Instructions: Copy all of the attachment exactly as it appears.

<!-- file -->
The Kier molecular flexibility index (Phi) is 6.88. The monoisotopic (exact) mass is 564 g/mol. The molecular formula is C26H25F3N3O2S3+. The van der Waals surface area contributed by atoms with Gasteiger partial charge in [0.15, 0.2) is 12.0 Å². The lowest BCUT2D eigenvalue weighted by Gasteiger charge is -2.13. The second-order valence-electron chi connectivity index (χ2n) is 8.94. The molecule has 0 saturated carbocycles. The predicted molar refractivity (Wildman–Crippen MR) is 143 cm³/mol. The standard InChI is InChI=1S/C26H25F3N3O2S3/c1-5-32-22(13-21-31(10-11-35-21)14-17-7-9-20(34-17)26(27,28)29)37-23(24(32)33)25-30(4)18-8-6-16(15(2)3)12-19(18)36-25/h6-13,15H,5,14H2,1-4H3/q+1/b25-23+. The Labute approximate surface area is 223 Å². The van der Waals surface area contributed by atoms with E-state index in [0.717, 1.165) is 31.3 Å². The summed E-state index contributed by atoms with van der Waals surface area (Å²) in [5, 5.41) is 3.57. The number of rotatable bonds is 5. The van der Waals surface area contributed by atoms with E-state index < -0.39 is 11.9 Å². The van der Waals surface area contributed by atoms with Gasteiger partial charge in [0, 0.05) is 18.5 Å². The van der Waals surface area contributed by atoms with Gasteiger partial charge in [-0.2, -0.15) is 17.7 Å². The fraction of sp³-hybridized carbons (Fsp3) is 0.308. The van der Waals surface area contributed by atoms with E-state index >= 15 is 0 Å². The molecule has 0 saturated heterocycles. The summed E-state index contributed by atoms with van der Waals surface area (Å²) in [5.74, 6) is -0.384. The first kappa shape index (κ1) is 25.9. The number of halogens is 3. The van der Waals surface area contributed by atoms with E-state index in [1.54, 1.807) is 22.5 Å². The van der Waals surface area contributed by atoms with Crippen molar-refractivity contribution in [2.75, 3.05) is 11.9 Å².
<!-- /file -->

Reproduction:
The Kier molecular flexibility index (Phi) is 6.88. The monoisotopic (exact) mass is 564 g/mol. The molecular formula is C26H25F3N3O2S3+. The van der Waals surface area contributed by atoms with Gasteiger partial charge in [0.15, 0.2) is 12.0 Å². The lowest BCUT2D eigenvalue weighted by Gasteiger charge is -2.13. The second-order valence-electron chi connectivity index (χ2n) is 8.94. The molecule has 0 saturated carbocycles. The predicted molar refractivity (Wildman–Crippen MR) is 143 cm³/mol. The standard InChI is InChI=1S/C26H25F3N3O2S3/c1-5-32-22(13-21-31(10-11-35-21)14-17-7-9-20(34-17)26(27,28)29)37-23(24(32)33)25-30(4)18-8-6-16(15(2)3)12-19(18)36-25/h6-13,15H,5,14H2,1-4H3/q+1/b25-23+. The Labute approximate surface area is 223 Å². The van der Waals surface area contributed by atoms with E-state index in [0.717, 1.165) is 31.3 Å². The summed E-state index contributed by atoms with van der Waals surface area (Å²) in [5, 5.41) is 3.57. The number of rotatable bonds is 5. The van der Waals surface area contributed by atoms with E-state index < -0.39 is 11.9 Å². The van der Waals surface area contributed by atoms with Gasteiger partial charge in [0, 0.05) is 18.5 Å². The van der Waals surface area contributed by atoms with Gasteiger partial charge in [-0.2, -0.15) is 17.7 Å². The fraction of sp³-hybridized carbons (Fsp3) is 0.308. The van der Waals surface area contributed by atoms with E-state index >= 15 is 0 Å². The molecule has 0 saturated heterocycles. The summed E-state index contributed by atoms with van der Waals surface area (Å²) in [5.74, 6) is -0.384. The first kappa shape index (κ1) is 25.9. The number of halogens is 3. The van der Waals surface area contributed by atoms with E-state index in [1.54, 1.807) is 22.5 Å². The van der Waals surface area contributed by atoms with Crippen molar-refractivity contribution in [2.75, 3.05) is 11.9 Å².